When I asked the students what they thought about failure, the kids at Don Bosco High School, grade 5 through 8 unanimously agreed that failing is not a good thing. It disappoints their parents and caregivers, teachers are angered by their failure, friends make fun of them and hence it is “not nice to fail.”
The responses reminded me of my own childhood where I would never be okay with failing and be so worried about wanting to be the topper and the smart one. To fail was a shameful thing. The response of the children concerned me because the fear of failure can hinder one from learning new things and from growing in understanding.
My students love stories. So I decided to narrate a few stories of famous failures; like the story of Albert Einstein. Albert Einstein was called a slow learner by his teachers. He almost dropped out of school. After graduating he was struggling to find employment and his father died believing that Einstein was a failure. But the story we know today is of his success, his intelligence, and his achievements in science.
I also told them about Colonel Sanders. When he was six years old, his father passed away, leaving Sanders to cook and care for his siblings. In seventh grade, Sanders dropped out of school. At the age of 65, he was broke and penniless after retirement. And that was when he decided to sell his secret recipe for fried chicken and was rejected 1009 times, until one place accepted it and is today an international brand called KFC.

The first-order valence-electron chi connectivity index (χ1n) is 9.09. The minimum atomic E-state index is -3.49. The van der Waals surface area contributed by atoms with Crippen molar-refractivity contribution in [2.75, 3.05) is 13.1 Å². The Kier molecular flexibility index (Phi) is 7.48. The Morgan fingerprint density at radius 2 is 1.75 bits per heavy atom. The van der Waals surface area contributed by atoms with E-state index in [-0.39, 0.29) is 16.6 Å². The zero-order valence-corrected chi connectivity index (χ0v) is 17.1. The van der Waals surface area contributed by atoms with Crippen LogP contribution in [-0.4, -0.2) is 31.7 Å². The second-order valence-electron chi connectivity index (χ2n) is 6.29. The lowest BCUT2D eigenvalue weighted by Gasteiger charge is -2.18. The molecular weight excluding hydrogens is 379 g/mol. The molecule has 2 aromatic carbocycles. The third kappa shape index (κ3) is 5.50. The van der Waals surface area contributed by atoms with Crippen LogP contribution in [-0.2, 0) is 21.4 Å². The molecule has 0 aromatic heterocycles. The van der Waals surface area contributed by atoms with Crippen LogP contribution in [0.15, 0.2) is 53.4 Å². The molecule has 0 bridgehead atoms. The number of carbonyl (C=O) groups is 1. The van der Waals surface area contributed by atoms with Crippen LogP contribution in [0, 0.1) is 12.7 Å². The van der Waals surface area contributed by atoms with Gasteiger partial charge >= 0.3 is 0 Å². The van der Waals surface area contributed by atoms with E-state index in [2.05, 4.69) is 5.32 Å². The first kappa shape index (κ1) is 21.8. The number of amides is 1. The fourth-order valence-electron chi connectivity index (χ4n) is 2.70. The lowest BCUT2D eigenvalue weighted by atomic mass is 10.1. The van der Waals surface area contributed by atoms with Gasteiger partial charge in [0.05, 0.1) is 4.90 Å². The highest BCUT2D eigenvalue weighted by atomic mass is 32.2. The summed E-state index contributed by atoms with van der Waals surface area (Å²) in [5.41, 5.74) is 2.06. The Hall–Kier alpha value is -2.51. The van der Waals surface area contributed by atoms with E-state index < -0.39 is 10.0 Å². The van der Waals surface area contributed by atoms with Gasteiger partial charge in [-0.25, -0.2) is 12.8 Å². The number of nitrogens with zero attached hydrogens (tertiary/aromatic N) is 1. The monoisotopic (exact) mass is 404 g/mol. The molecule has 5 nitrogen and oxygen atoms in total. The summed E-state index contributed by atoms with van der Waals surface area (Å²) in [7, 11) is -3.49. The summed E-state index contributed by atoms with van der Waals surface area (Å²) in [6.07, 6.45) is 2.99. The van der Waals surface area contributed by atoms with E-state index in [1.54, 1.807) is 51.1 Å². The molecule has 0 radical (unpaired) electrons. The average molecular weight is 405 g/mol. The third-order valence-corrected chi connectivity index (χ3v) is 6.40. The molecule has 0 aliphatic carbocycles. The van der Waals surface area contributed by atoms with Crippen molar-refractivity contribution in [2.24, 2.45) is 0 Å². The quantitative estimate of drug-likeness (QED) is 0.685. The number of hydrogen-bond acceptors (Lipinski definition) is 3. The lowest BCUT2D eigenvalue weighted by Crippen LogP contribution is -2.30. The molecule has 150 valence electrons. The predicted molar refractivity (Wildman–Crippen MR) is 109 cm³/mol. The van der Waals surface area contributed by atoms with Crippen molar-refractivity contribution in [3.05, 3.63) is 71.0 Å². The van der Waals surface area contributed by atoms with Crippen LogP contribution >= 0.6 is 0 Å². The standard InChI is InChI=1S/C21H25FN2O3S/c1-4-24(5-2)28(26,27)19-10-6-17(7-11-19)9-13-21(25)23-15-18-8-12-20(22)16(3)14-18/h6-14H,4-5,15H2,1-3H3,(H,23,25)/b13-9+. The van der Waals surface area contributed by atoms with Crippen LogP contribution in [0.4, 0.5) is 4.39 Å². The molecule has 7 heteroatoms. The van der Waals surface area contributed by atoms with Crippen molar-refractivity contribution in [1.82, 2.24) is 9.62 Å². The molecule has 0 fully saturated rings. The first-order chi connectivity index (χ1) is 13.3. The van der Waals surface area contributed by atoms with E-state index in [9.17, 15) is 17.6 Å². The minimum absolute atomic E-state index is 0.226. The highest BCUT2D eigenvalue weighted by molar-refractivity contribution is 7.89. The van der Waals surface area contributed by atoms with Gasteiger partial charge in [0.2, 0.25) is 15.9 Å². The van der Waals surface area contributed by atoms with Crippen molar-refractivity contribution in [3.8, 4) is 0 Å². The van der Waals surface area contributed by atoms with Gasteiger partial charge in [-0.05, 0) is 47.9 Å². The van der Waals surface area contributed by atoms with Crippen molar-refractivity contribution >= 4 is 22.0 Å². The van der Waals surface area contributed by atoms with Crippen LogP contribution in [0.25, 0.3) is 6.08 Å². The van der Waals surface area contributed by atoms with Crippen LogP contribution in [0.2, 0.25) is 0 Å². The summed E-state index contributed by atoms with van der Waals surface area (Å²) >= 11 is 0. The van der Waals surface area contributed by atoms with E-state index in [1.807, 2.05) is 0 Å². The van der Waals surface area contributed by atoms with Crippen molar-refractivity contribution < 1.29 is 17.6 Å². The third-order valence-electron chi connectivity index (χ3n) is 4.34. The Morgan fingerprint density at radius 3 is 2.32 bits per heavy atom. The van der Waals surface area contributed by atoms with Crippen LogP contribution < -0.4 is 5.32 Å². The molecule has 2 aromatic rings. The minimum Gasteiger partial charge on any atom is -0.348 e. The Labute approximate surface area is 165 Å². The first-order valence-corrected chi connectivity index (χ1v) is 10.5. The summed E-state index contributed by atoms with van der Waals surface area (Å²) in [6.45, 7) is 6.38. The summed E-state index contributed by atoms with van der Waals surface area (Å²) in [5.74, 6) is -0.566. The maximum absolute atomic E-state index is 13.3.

These famous people, along with many others, before they became successful, experienced failure. But their mistakes didn’t stop them from continuing their dream or staying on their path. They took the risk of failing, learnt from each experience, and persevered through it to grow more knowledgeable.
After the storytime, the students were asked to form small groups and discuss creative ways to show what they had learnt about failure. Each child was able to connect the learning to their own failures. The stories of “famous failures” inspired them to think that they can learn more from their mistakes.
As I moved from one group to the other to facilitate the discussions, I saw, Bhuvana, a eleven year old, write something on the chart that her group had created.
When we first started working with her class, Bhuvana would quietly enter the classroom and would sit in the last bench and no one would know Bhuvana existed in the class. She would never ask questions or share her opinions. She would fail in math test multiple times. But she did not lose her motivation.
Slowly things changed for Bhuvana because she persisted. She started becoming involved in the class discussions. She once stood up in class and shared her ideas for the Hidden Treasure project that her team was working on. Now, Bhuvana has grown to see her own worth, and I know this because I watched her write the words, “Failure is a good teacher, it helps us to improve in our life,” on the chart.
Bhuvana’s illustration and words were turned into a postcard to remind us that even if we fail multiple times, it’s not the end of the road if we continue learning from our mistakes. Through her words and actions, Bhuvana has taught us to always improve in our lives.
– Supraja, an HT Program Admin